Other European Club Football

The Women’s Cup: Racing Louisville Mixing With The Big Guns

Artwork: CBS.

Racing Louisville started playing in the NWSL this year.  The club was built on ambition: the ambition to win, the ambition to raise standards and ultimately the ambition to be the best in the world.  This week they welcomed three of the world’s top teams for The Women’s Cup, proving that their ambition can be matched by action. Impetus‘ North American correspondent Catherine Paquette reports (21/8/21).

When the Louisville NWSL expansion side was announced in October 2019, the new club’s ownership group outlined an ambitious project.  The new women’s club would start playing in 2021 at the new Lynn Family Stadium, a soccer specific venue in Louisville Kentucky for the new NWSL team and their ownership’s parent men’s club Louisville City FC.  

The expansion club would also move into a new $15 million USD training facility during their first season.  On top of a spectacular women’s locker room, the shared facility with the men’s side would be equipped with weight room, dining hall, media/film room and several fields.  The club would also build a girl’s academy, to operate alongside its boys academy, from scratch.  

New sporting projects are often filled with proposals, promises and ambitions, although follow through is never assured.  What is most inspiring about Louisville is that not only have they fulfilled their promises, but to most observers they have surpassed expectations and raised NWSL standards.  

Racing’s goalkeeper Michelle Betos, who has played professionally on three continents including two other NWSL clubs, stated that it wasn’t until she came to Louisville that she felt like a true professional. 

However, just when one thought that Louisville could not surpass franchise expectations, their hosting of The Women’s Cup in their first season of operation has made the ambitious club even more impressive.  With less than six months of play, they have welcomed German Frauen-Bundesliga winners FC Bayern Munich, French Division 1 winners Paris Saint Germain and fellow NWSL club the Chicago Red Stars for the four-match tournament.  

Upon their arrival in Louisville both European clubs’ airplanes were greeted by a water salute followed by a reception party in the terminal for the two teams and their representatives.  While this type of welcome is commonplace for big European men’s clubs touring the US in pre-season, it is a rarity to see such a display on the women’s side of the game.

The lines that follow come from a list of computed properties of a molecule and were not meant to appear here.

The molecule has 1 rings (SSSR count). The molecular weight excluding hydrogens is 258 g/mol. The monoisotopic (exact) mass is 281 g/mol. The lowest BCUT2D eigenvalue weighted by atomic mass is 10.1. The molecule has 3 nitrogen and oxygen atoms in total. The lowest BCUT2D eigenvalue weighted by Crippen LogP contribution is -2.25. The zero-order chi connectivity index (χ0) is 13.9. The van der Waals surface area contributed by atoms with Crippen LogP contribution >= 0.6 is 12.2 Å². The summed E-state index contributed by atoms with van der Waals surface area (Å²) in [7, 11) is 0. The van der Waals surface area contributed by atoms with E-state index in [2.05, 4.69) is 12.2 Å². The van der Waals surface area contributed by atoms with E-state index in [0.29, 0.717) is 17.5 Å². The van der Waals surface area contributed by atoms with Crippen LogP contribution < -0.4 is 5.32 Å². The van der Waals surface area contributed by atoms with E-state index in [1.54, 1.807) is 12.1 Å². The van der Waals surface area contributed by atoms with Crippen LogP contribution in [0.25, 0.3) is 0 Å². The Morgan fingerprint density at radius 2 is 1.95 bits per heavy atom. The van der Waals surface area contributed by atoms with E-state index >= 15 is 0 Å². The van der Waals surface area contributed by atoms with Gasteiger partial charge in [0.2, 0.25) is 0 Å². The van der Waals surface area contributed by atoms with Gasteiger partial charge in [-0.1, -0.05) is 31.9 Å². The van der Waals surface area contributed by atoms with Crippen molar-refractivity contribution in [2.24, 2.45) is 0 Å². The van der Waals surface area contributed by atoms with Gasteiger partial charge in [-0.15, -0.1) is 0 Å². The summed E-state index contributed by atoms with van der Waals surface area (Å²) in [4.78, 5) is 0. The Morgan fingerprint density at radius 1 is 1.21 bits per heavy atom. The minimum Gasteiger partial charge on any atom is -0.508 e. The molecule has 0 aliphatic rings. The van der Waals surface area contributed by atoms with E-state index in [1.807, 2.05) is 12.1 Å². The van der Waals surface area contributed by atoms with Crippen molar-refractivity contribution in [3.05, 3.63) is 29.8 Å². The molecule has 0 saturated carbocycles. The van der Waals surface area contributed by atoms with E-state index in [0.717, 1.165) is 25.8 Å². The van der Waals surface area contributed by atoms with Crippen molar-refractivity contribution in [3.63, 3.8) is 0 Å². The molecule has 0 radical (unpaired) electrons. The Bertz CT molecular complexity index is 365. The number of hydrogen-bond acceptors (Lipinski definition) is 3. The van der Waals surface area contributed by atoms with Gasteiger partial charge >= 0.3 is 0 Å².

Above: Racing Louisville’s Lynn Family Stadium. Photo: Tim Nwachukwu/Getty Images.

The good impressions continued when seeing the club’s stadium. German international and PSG midfielder Sara Däbritz expressed her amazement:  “We walked in, we said wow, it’s an amazing stadium for women’s football. We can’t wait to play here.  When you see a stadium like this, it’s like wow, I want to play now!”  Play they did.  

Despite both clubs being in their respective pre-seasons, the game was a very close and competitive affair.  This is hardly surprising.  After all, these are two very well organized teams, with incredible talent both on the field and the bench.  While Bayern originally dictated the game, it was PSG who opened the scoring account.

Sandy Baltimore, who caused all sorts of problems for Bayern during the match, made an excellent cross into the box to Marie-Antoinette Katoto who headed it in.  Bayern were able to not only equalize before the half, with Linda Dallman scoring a goal in the 43rd minute, but then double their score in the first half extra time with a Lea Schüller goal.

PSG got the equalizer in the 57th minute, after Kheira Hamraoui headed home a goal off a corner.  The match ended 2-2 after 90 minutes and headed to penalty kicks. After six rounds of shots Bayern sealed their place in the final with a 5-4 penalty win.

The second match of the semi-final was between the Chicago Red Stars and the home team Racing Louisville. The match also doubled as an NWSL regular season game. Chicago entered the game in sixth place in the NWSL, with Louisville in ninth.  Despite the difference in positioning, Louisville were only five points behind their opponents with two fewer games played in the league. 

Louisville has had its struggles at times this season, as one would expect of any expansion team.  The newly composed team has been going up against clubs that have been in existence and played together for several seasons.  Some adjustment as they find their playing style and synergy was expected.  However, its most recent form has been promising and improving.

English import Ebony Salmon opened the scoring for the hosts in the second semi-final match.  Stealing the ball from Red Stars defender Danielle Colaprico, she then nutmegged their goalkeeper to score. 

The high tempo game continued, with Louisville holding most of the possession. However, it was Chicago who had more shots and shots on goal in the match.  They finally capitalized in the 57th minute of play with a Kealia Watt goal.

After 90 minutes of play, drawn at 1-1, both teams proceeded to penalties like the first semi-final of the tournament.  The hosts came out on top, also winning the shoot-out in the sixth round of kicks by a margin of 5-4.  This was done in front of a record crowd of 7,310 individuals.  

Today will be the continuation of the exciting first year of existence for Racing Louisville.  Another double header event, the Chicago Red Stars will face PSG in the first match for the third place crown.  This will be followed by the first place Munich-Louisville game.  The hosts will surely hope to not only beat their attendance record, but also Bayern Munich in front of their new fans.